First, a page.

• Consider seeking help if you experience symptoms such as marked changes in personality, difficulty coping with daily activities, prolonged sadness, or excessive worry.
  • Strategies to maintain good health while physically distancing include daily structure, reaching out to others, good diet/hydration, and regular exercise.

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What is social isolation?

Social isolation is described as the absence of relationships, often due to physical separation from others. This differs from loneliness, which is a state of distress caused by feeling alone or separated.

Social isolation has been linked to various mental health issues, such as higher fatigue and depression rates. People who are socially isolated often report more difficulties with access and fewer close relationships.

Am I at increased risk for these potential effects if I have an SCI?

People with SCI are not necessarily more vulnerable to the effects of social isolation. However, research shows a higher proportion of depression and anxiety in people with SCI compared to the general population. The COVID-19 pandemic may limit access to caregivers or peer support networks that people with SCI depend on which can worsen symptoms of depression and anxiety.

You may want to reach out to a professional if you experience any of the following symptoms to the extent that it is concerning to you or close others:

  • Marked changes in mood, eating or sleeping patterns
  • Excessive anxiety
  • Prolonged sadness, depression, or apathy (disinterest)
  • Thoughts or statements about hurting yourself, harming others, or suicide
  • Increased substance use or using substances in ways that could be harmful
  • Excessive anger, irritability, hostility, or violent behavior

Look after your general health

There are direct links between mental health and physiological health. So, it is especially important at a time like this to take care of your general health. Stay mentally and physically active, have proper nutrition, hydrate well, and get enough sleep. Maintaining physical health can help serve as a buffer for emotional stress as we are more likely to feel that we have the resources to cope with stress when we are rested and eating well versus when we are tired and hungry.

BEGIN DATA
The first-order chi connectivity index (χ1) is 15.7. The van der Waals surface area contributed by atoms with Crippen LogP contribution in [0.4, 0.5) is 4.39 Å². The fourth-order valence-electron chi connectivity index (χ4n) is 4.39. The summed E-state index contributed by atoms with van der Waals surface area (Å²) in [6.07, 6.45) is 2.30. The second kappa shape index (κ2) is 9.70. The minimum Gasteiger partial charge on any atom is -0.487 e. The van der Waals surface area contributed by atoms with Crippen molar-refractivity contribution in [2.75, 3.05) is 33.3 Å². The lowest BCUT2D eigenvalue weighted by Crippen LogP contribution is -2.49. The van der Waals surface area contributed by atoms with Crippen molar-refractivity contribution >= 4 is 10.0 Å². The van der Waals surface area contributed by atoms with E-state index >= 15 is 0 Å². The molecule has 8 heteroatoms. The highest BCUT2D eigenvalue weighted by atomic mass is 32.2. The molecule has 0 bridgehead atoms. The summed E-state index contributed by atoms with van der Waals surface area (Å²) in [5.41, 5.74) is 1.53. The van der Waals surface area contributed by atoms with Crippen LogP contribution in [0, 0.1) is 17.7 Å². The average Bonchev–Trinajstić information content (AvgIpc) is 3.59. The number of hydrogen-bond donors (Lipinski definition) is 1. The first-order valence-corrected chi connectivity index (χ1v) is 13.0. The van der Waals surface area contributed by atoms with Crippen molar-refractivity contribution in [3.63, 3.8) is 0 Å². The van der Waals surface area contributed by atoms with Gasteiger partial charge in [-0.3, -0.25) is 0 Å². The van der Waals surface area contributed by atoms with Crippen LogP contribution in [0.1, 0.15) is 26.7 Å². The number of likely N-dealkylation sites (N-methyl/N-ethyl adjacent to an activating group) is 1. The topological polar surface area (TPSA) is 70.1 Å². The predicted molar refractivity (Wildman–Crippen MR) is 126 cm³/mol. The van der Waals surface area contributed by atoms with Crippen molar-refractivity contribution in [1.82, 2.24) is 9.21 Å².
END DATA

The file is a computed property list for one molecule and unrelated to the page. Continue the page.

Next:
Manage your worry

Some degree of worrying at a time like this is normal, but it is important to note if your worry is excessive, or if worry thoughts are interfering with your ability to do other things.
Strategies you can employ if you are feeling worried include:
• Noticing and limiting your exposure to things that trigger your worry,
• Practice postponing your worry to a later time, and
• Relying on reputable news sources to ensure your information regarding the pandemic is up-to-date and accurate.

Set a routine

Setting a routine can help you maintain a sense of normalcy during the pandemic. Stick to the usual structure of your day as best as you can by eating, exercising, and sleeping at the same times that you normally would. By setting a routine, many people find that they feel have a sense of purpose and predictability that is comforting. Using structure can also encourage us to work on tasks, which can bring feelings of accomplishment, and that feeling of accomplishment is naturally rewarding.

Stay connected

In the digital age, there are many ways to stay connected virtually to your loved ones. Videochatting, calling, and messaging is possible through many different platforms. ForaHealthyMe SCIO: Home is an example of a virtual platform established for connecting people with SCI.
As restrictions to physical distancing are slowly relaxing, it is possible to physically meet some of your loved ones in small numbers and at a safe distance from each other (it is still important be cautious and maintain physical distancing).

Be knowledgeable and take appropriate precautionary measures

A study has shown that being up-to-date with accurate health information (e.g., treatment, local outbreak situation) and taking particular precautionary measures (e.g., hand hygiene, wearing a mask) was associated with a lower psychological impact of the outbreak and lower levels of stress, anxiety, and depression. Taking recommended steps to protect your health (e.g., washing your hands, mask use) can also remind you of the strategies that are currently within your control, which can also increase your self-confidence in coping with uncertainty over time.

Reach out for help if needed

Most of us are currently facing challenges that we have never faced before. It is natural and encouraged that you seek help if you require assistance in any aspect of your life. Seeking help when you need it is a sign of strength and good judgment!
There are many resources you can currently access that provide information, emotional support, and advice to people with SCI. Below are a few examples of such resources.

Resources to access

BC Government COVID-19 mental health support: Virtual Mental Health Supports During COVID-19 – Province of British Columbia

BC Mental Health Hotline: dial 310-6789, and do not add 604, 778 or 250 before the number. It’s free and available 24 hours a day.

We also recommend: keltyskey.com/, BounceBack bouncebackbc.ca/ and a “FACE COVID” e-book that can be found at actmindfully.com.au.

For good plain language information on COVID in multiple languages, visit flattenthecurve.com and for reliable data on COVID cases worldwide, visit coronavirus.jhu.edu/map.html.